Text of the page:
Optical systems, particularly those involving refractive elements, do not have a constant plate scale over the field, but there is a radial distortion pattern which takes the form:-
where is the distance of an object from the optical axis, as measured on the sky (in arcseconds), and is its distance from the optical axis in mm. is rarely significant. Table lists the significant terms for imaging focal stations.
Table: The Optical Distortion terms for ING Imaging stations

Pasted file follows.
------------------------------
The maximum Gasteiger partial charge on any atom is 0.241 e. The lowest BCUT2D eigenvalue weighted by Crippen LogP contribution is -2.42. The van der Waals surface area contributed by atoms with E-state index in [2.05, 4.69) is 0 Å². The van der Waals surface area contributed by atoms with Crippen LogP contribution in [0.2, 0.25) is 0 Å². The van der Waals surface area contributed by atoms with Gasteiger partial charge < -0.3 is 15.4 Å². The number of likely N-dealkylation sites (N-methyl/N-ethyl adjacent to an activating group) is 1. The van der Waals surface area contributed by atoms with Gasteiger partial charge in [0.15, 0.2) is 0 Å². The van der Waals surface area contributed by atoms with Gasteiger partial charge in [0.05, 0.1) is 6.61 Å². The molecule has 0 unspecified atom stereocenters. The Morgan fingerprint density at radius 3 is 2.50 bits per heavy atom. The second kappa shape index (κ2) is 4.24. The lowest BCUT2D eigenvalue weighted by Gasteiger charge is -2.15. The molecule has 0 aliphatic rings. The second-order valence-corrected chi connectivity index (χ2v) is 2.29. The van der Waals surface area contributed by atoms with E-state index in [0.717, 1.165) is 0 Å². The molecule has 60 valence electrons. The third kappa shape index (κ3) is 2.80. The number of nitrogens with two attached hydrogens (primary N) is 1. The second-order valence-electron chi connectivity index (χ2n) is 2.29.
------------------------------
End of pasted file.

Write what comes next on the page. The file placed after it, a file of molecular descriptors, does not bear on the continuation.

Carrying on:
A popular technique for obtaining deep imaging data is ``dithering'', or subdividing the long exposure into a number of shorter exposures, and moving the telescope pointing position by a small amount (typically in the range 5 to 30 arcsec) between exposures. Image frames are then transformed to a common reference frames by appropriate resampling software, and then combined. In the presence of optical distortion about a field centre which changes on the sky between exposures a simple shift will not necessarily register the images correctly, and a proper correction for the optical distortion may be necessary. This is discussed in more detail by D. Carter in Gemini, number 39, page 14, where techniques for recombining images are also discussed. If dithering is to be employed, then it is important to chose a focal station where the distortions are small, and if a complete correction for the distortion is necessary to ensure that the image sampling is good enough for this.